When Arkansans hear that relatives or friends are heading for the beach, the sandy shores that first come to mind may be the saltwater expanse of the Gulf Coast, stretching from Texas to the Florida Panhandle.
But the landlocked Natural State is blessed with much closer beaches, most of them open free of charge. Equipped with picnic tables and other amenities, they provide playful summer pleasure at 10 Arkansas state parks. Another seven parks feature swimming at pools for a small fee. Four parks have pools available to guests staying overnight at their lodge or cabins.
“Swimming is one of the most popular seasonal activities in our state parks,” says Monika Rued, public information officer for Arkansas State Parks. “It’s definitely a favorite of youngsters, especially during the hottest days of summer when temperatures hit the 90s.”
The park system’s swimming pools opened on Memorial Day weekend and will welcome visitors through Labor Day. Weekends can be crowded, with pools sometimes packed figuratively to the gills, so weekday swimming may be less hectic. Rued suggests checking online (arkansasstateparks.com) to be sure your park of choice is welcoming swimmers that day.
“Due to a lifeguard shortage, we are not able to guarantee that every pool is open on schedule,” she says. “We do our best, but sometimes staffing is an issue, and we have to alter hours. We post special notices on our website in those instances.”
Rued notes that a state park beach may be closed temporarily due to concerns about pollution. The park system’s website also keeps tabs on those occasional circumstances.
Lake Ouachita State Park, a dozen miles northwest of Hot Springs, maintains two swimming beaches. The larger one is near the visitor center and marina. The second stretches along a more secluded site at the eastern end of a paved shoreline road. Just above it stands Three Sisters Springs, a stone pavilion built in the late 19th century to collect mineral water believed to have healing powers.
Lake Catherine State Park, a dozen miles southeast of Hot Springs, welcomes visitors to a crescent-shaped sand beach. More than a dozen picnic tables overlooking the water are shaded by a pavilion and leafy trees.
Two swimming beaches, at Crowley’s Ridge west of Paragould and Woolly Hollow north of Greenbrier, maintain lifeguards and charge a small fee for that service. The Crowley’s Ridge beach, on the smaller of the park’s two lakes, is overlooked by a massive log-and-stone pavilion built by the federal Civilian Conservation Corps in the 1930s. Next to the beach are a fenced playground and a court for beach volleyball.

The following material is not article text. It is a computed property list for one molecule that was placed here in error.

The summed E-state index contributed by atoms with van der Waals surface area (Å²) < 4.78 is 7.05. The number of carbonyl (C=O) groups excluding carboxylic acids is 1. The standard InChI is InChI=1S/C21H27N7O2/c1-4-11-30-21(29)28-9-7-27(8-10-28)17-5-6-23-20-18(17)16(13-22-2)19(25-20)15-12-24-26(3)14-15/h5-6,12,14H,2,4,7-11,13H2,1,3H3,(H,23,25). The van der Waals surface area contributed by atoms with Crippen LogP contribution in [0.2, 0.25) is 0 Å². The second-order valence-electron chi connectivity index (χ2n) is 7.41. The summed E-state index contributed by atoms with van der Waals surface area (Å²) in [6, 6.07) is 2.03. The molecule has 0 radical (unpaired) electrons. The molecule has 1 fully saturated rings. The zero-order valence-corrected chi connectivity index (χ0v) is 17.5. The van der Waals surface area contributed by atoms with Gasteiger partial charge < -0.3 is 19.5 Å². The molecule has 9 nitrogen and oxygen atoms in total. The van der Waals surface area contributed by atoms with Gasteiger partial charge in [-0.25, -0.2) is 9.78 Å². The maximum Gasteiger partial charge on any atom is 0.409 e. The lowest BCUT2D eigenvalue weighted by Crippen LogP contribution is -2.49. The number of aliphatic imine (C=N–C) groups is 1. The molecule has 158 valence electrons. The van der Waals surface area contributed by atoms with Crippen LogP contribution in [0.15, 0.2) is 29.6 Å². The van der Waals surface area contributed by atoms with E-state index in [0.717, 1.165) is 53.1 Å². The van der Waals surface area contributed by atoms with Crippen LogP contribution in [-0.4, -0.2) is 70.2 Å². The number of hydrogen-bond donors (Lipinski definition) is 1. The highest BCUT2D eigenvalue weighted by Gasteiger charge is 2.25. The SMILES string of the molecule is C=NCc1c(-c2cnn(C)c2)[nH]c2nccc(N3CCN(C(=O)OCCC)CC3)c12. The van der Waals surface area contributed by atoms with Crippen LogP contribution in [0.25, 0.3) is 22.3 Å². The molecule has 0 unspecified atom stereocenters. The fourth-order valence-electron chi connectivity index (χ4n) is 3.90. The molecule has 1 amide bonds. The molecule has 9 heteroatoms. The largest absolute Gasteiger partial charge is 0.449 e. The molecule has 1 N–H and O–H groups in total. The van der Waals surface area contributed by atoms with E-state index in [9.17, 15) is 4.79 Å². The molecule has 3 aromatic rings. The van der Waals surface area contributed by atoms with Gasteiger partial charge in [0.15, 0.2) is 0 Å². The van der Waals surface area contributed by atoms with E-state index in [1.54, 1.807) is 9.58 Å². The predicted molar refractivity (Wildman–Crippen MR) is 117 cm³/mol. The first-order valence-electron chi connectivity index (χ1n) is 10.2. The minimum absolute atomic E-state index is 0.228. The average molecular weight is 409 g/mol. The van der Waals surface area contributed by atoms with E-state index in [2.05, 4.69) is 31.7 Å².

Among the swimming pools, the 4,166-square-foot setup at Crater of Diamonds State Park near Murfreesboro is distinctive for a couple of reasons. Not merely a “pool,” it is Crater of Diamonds Water Park. Described as a “mining-themed aquatic playground,” it is shallow and meant only for wading or splashing. The fun includes spray geysers, water jets, cascades, animated waterspouts and two water slides. A deck with pool furniture caters to parents and other adults.
Unlike the other pools, Crater of Diamonds’ is open only Wednesdays through Sundays, plus holiday Mondays. It is also the most expensive in the system, charging by height. Youngsters shorter than 42 inches pay $6, while those 52 inches and above are charged $10. Adults who sit by the water pay $2.
Charges for swimmers ages 6 and up are $4 or $5 at the system’s other six public pools. Tykes 2 to 5 are charged $1 less. Several of the parks offer season passes, while Crater of Diamonds sells a single-day group admission pass at $170 for up to 20 people.
Mount Magazine State Park, in Logan County near the state’s highest point, boasts an indoor pool suited to swimming all year long. It is open to guests at the park’s lodge and cabins. Petit Jean State Park’s Mather Lodge, built in the 1930s by the Civilian Conservation Corps, has an outdoor pool reserved for guests. So does DeGray Lake Resort State Park Lodge, as well as Ozark Folk Center’s Cabins at Dry Creek.
“People who come to state parks for swimming should remember that they are great places to do a variety of activities,” Rued says. “Visitor centers have information on everything from hiking and biking to interpretive programs on nature and history. The beaches and pools are a summer bonus.”
Natural State swimming guide
These Arkansas state parks have swimming beaches: Crowley’s Ridge, DeGray Lake Resort, Jacksonport, Lake Catherine, Lake Charles, Lake Dardanelle, Lake Ouachita, Mississippi River, Village Creek, Woolly Hollow. Lifeguards are posted at Crowley’s Ridge and Woolly Hollow, where a small fee is charged. The other eight beaches are free.
These parks have swimming pools with lifeguards and are open to the public for a fee: Crater of Diamonds, Devil’s Den, Lake Chicot, Lake Fort Smith, Mount Nebo, Petit Jean, Withrow Springs.